If I could, I surely would, stand on the rock where Moses stood

Alice asked, “Why does he say ‘Mary, don’t you weep’?” One of Pete Seeger’s albums is on a three-disc repeat cycle in the van, and it’s a crowd favorite. The girls sing the words with more confidence the longer we listen, and this one — “O, Mary, don’t you weep, don’t you moan; Pharaoh’s army got drownded, O, Mary, don’t you weep” — is a spiritual that’s fun to sing.

“Well, what do you think Mary’s weeping about?”

“Jesus dying.”

“Yeah, I think so.”

“But why shouldn’t she weep?”

“Because just like when Pharaoh’s army got killed in the Red Sea, God wins. Jesus died, but he’s coming back.”


I turned around in my van seat. Dear Jesus, don’t let me forget this moment. “Yes! He’s coming back! Didn’t you know that?”

“No! Why didn’t you tell me! Maybe he’s coming back when I’m alive!”


We’re not to the end of Vos’ Child’s Story Bible, and I don’t recall how the Storybook Bible ended, but apparently children’s bibles don’t clearly state at the end “HEADS UP: HE’S COMING BACK.”

How could she have missed this beautiful detail? But how amazing that I got to see that light bulb moment for my 6-year-old? Not simply because it was fun to hear her tone change from borderline boredom to unfiltered excitement, but also because the COMING BACK makes the difference, right? He’s alive; thatThe coming back makes the difference. 

I’ve lived too long as if he weren’t coming back, or I’ve focused on other questions; I still have questions. Some day I’ll understand some of them, or maybe I won’t, but I hope I’ll always remember those parts that hinge on this, now not being it, everything. Now’s important (I say that often: now shapes us; there’s something in “now” that’s got the potential to make us holier if we let it), but now’s not everything.

In looking for a church to be our Lansing church last year, I read so many statements of faith and mission statements that they all bled together: Triune God, Jesus Messiah, “come as you are” atmosphere, modern music, small groups, coffee, etc., etc. They all mentioned Jesus coming back. One, however, mentioned something extra-certain, a sort of “by the way,” or “in case you heard otherwise”: God had not abandoned us or abdicated; that He was still actively involved, we hadn’t missed Him. I got scared for a second — I’d always believed in God, but I’d never considered He’d left the party early. I thought the question was “God or no God” — suddenly this statement of faith gave me a grain of doubt. I’m on the other side of that moment now; I’m fine. But that minutes-long hesitation — “Wait, that’s a thing I should worry about?” — illustrates to me to how dearly I need to know that Jesus comes back. I function on this part.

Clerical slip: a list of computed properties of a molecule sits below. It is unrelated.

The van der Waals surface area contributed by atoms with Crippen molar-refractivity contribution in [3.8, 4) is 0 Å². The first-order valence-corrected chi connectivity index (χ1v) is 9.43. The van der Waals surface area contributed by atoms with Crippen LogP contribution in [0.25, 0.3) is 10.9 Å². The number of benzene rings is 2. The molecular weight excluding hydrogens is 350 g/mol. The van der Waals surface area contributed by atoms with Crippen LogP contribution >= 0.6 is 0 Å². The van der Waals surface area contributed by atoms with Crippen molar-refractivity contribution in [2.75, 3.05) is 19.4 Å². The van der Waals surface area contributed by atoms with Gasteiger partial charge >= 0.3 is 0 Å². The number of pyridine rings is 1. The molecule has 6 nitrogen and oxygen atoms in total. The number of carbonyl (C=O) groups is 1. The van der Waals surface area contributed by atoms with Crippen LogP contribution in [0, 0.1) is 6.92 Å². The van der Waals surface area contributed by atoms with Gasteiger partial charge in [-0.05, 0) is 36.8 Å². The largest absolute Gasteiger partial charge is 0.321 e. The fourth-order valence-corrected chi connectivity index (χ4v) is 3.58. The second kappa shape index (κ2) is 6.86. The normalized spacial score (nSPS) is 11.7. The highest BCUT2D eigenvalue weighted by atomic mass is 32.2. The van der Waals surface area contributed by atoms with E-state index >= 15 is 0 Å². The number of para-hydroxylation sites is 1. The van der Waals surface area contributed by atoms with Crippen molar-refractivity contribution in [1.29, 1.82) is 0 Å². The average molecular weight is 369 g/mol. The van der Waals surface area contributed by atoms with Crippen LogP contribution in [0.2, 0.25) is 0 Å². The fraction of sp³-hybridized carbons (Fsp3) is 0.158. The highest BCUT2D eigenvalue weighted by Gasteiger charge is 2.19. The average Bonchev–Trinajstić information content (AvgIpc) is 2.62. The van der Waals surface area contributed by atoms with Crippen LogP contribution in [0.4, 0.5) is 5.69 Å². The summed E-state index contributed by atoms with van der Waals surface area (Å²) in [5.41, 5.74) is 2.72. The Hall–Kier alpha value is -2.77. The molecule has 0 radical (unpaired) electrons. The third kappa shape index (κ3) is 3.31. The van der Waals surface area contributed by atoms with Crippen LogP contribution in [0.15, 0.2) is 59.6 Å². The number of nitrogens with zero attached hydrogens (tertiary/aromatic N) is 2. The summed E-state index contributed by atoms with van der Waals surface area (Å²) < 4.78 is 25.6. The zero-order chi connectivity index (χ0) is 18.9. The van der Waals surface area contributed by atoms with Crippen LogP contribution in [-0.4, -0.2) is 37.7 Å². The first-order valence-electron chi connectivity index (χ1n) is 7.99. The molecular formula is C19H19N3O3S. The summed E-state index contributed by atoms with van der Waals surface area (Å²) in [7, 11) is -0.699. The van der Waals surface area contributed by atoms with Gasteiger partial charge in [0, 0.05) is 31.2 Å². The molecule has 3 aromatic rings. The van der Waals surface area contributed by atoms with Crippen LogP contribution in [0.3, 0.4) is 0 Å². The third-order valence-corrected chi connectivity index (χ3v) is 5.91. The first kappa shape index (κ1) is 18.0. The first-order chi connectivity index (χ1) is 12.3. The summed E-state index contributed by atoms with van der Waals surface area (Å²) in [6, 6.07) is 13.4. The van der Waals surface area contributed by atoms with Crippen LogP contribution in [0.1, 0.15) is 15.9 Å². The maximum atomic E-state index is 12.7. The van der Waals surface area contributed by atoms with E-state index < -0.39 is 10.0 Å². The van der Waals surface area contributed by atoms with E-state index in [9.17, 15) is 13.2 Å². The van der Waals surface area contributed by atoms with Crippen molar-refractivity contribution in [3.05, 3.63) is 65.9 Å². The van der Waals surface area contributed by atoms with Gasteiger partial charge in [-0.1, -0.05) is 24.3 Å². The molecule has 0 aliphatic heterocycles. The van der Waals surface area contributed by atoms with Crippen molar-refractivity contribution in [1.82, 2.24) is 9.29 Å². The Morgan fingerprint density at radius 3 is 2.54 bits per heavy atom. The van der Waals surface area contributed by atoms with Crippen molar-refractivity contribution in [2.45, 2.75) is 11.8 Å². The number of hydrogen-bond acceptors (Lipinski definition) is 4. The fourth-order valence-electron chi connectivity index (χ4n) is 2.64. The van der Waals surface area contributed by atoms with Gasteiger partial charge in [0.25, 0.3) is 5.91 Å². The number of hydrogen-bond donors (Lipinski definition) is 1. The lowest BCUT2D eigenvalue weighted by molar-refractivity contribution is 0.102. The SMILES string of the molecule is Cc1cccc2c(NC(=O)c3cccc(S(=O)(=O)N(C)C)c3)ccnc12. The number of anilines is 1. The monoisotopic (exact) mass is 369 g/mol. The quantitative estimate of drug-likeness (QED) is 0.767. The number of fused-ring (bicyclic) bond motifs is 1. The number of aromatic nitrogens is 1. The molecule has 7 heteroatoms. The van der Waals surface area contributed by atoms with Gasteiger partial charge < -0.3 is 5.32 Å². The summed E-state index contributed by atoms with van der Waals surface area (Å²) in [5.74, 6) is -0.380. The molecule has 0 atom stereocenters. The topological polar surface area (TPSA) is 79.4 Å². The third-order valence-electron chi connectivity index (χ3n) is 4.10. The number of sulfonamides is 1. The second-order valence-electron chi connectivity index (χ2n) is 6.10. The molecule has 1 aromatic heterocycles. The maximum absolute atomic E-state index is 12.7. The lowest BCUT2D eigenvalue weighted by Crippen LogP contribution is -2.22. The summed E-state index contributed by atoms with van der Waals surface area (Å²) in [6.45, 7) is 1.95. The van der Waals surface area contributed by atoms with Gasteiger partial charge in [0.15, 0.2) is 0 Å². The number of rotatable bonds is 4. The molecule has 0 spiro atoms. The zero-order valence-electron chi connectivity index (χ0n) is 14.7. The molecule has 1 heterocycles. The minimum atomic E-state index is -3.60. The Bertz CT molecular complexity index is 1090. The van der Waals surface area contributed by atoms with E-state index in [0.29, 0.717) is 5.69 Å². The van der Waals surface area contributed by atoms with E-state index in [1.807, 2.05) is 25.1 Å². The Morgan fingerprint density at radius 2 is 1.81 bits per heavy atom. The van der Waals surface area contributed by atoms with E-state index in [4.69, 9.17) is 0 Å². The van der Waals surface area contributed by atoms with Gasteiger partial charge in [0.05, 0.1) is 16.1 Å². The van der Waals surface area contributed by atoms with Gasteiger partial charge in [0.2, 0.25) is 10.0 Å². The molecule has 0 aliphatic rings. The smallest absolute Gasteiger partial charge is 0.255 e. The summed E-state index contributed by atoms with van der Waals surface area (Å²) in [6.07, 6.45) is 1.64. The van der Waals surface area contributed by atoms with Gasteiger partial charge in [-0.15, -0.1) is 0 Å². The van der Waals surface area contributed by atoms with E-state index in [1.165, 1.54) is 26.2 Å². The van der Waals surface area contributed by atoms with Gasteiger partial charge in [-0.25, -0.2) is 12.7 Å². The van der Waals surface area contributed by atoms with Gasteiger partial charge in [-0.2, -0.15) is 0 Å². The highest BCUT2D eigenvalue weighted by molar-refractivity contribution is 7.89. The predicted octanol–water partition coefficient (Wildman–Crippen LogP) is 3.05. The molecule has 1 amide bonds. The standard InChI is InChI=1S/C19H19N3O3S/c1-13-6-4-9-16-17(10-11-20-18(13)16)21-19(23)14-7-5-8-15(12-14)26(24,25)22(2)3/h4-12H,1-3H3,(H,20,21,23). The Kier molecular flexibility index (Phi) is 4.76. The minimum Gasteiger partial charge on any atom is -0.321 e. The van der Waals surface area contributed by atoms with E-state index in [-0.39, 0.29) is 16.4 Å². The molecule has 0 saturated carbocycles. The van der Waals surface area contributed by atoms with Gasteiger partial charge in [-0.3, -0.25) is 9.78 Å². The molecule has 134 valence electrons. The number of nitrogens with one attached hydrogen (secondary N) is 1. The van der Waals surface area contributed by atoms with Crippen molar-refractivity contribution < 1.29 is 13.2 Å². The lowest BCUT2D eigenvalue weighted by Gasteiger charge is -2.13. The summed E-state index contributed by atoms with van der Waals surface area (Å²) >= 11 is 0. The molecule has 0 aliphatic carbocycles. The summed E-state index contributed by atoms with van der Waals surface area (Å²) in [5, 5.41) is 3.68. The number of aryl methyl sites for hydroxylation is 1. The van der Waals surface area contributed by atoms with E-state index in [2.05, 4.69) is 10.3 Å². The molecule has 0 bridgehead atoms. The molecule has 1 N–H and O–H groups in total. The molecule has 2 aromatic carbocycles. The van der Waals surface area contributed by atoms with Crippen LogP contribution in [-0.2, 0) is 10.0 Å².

Depending on what’s going on in the periphery of my life, I pray more or less fervently for the day I picture Jesus coming back to clean up all the spills I can’t; to heal what’s broken; to put back in the air the hawk that was killed right by the soccer field. To fix all the stuff I can’t. Isn’t that hope, really? I could use some. What a relief for a 30-something to know that; maybe what a relief for a 6-year-old to hear that, too.

She’s tried to run away twice recently, in the serious-but-not-serious way a 6-year-old has. She’s headed to Grandma’s house. We’ve been able to calmly talk her into staying the night for safety’s sake both times — coyotes and foxes all over, she can’t read a map by a half moon, too late to call Grandma for a ride, etc. But the injustices she feels waged against her require more than she thinks staying can fix.

Illustrations collide in my mind. She’s got to stay, though, as we do, in the now. I mean, Grandma’s is three hours away by car. And Grandma works. But, hey. Learning to live with parents who offer natural consequences is an art.

I’ve got to stay here, now, too. We like to say moving to a place that would let us be more hospitable costs money. We eat eggs for dinner and set the thermostat to 62 in January; money’s not our thing now. But, hey. Learning to chase the parts of the half-joke commune we can do now is an art, too; an ordinary radical sort of art. It’s an art to ask, rubbing our hands together with cheer, “Well, what now, then? What shall it be? Because I can’t wait.”

Maybe we’re a little alike, that daughter and I. Dreamers and doers, impatient and hopeful.



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